It actually tasted like I added some A-1 for some reason. I like A-1, but did not expect to get that type of flavor. Maybe it was the wine?

Thank you all very much........John
__________________
Roll_Bones is offline   Reply With Quote
Old 01-29-2014, 08:13 PM   #24
Chef Extraordinaire
 
GotGarlic's Avatar
 
Join Date: May 2007
Location: Southeastern Virginia
Posts: 16,858
You said you started with about 2 pounds of bones. From what part of the cow are the bones? And how much liquid did you add? In other words, how much stock did you make from 2 pounds of bones?

From my culinary school cooking fundamentals book, the standard ratio of ingredients to make 1 gallon of beef stock is:

- 8 pounds bones, preferably neck; something with lots of collagen
- 1 pound standard mirepoix (1/2 pound onions and 1/4 pound each carrots and celery, unpeeled, roughly chopped)
- 2 ounces tomato paste
- 6 quarts liquid
- 3 stems parsley (use leaves in soup)
- 1/2 tsp dried thyme (I use fresh because I grow it)
- 1 bay leaf
- 1/2 tsp cracked black peppercorns

You've gotten great advice on technique already. I think the problem is likely the ratio of bones to liquid and possibly the bones you used.
__________________
The trouble with eating Italian food is that five or six days later you're hungry again. ~ George Miller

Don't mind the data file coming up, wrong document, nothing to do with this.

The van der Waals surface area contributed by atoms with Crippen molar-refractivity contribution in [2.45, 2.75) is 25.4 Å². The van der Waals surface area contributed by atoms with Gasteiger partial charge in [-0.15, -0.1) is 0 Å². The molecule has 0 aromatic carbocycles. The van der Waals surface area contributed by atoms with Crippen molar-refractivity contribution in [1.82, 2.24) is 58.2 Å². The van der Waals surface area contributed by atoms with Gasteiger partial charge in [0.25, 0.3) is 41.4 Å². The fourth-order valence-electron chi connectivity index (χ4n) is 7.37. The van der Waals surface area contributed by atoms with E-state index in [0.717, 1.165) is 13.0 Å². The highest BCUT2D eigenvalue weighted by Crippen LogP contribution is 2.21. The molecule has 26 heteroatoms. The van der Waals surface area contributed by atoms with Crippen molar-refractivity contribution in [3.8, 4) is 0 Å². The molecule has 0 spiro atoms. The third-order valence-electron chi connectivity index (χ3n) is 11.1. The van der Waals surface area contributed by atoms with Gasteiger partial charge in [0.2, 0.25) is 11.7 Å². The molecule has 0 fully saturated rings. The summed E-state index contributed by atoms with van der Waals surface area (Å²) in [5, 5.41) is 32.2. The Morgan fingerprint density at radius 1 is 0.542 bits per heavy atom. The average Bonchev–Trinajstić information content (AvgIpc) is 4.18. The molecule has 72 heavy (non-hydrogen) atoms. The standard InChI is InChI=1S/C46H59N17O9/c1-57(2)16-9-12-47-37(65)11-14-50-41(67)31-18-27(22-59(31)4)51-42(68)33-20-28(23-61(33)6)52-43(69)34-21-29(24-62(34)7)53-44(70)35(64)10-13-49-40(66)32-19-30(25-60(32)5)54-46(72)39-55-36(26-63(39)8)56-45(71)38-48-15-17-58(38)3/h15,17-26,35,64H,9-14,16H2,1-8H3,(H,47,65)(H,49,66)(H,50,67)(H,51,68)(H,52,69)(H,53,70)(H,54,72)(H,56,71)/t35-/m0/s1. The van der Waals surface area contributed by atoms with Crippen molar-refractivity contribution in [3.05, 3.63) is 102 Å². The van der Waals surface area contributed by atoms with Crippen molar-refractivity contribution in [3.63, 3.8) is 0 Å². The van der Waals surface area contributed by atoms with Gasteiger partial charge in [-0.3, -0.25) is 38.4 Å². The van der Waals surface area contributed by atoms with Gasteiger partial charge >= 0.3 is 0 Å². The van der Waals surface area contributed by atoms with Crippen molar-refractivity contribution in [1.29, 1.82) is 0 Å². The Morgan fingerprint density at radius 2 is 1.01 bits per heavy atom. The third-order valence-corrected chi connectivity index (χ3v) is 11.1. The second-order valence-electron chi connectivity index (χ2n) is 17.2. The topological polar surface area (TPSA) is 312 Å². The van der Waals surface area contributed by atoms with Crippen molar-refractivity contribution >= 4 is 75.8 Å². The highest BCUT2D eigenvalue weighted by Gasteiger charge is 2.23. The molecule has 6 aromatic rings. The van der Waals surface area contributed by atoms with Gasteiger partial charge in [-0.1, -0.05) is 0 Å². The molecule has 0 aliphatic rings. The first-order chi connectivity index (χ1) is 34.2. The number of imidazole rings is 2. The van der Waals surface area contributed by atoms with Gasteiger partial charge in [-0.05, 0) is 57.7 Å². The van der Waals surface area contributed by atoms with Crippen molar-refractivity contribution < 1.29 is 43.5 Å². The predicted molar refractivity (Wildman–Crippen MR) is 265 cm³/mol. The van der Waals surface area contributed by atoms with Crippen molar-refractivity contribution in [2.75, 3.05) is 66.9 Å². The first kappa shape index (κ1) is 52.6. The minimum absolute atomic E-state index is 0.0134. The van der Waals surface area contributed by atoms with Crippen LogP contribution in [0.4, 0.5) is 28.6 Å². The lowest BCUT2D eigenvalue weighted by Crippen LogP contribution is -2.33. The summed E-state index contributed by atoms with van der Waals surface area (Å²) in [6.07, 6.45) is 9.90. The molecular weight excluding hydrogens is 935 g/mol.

GotGarlic is online now   Reply With Quote
Old 01-30-2014, 12:57 AM   #25
Master Chef
 
Cheryl J's Avatar
 
Join Date: Jun 2012
Location: California
Posts: 6,298
Quote:
Originally Posted by Rocklobster View Post
When adding rice or barley, I par boil it first in a separate pot, drain it, then add it to the soup later. This helps remove some starch which can change a soup and it also prevents over thickening of the soup which can occur if you add too much at the beginning. I just gradually add what I think is good for me and let it finish off. If the soup could use some more, then I add more. It removes the guesswork at the beginning. Nothing worse than too much rice or barley. You can end up with a thick gloppy mess. It can ruin a soup by absorbing all of the broth and waste all the time and effort it took to make it. Very disapointing....
I do the same thing. I love pearl barley with a beef vegetable soup, but always parboil it first and add it later. Otherwise, it not only wicks up the lovely brown beef broth, but also clouds up what's left with an unattractive whiteness.
__________________
Grandchildren fill the space in your heart you never knew was empty.
Cheryl J is offline   Reply With Quote
Old 01-30-2014, 07:24 AM   #26
Certified Pretend Chef
 
Andy M.'s Avatar
 
Join Date: Sep 2004
Location: Massachusetts
Posts: 41,362
I rinse the barley to get rid of surface starch before adding it to the soup. Then I cook it in the soup so it has the same great beef flavor. if you don't track the barley to broth ratio, you can always add more broth.
__________________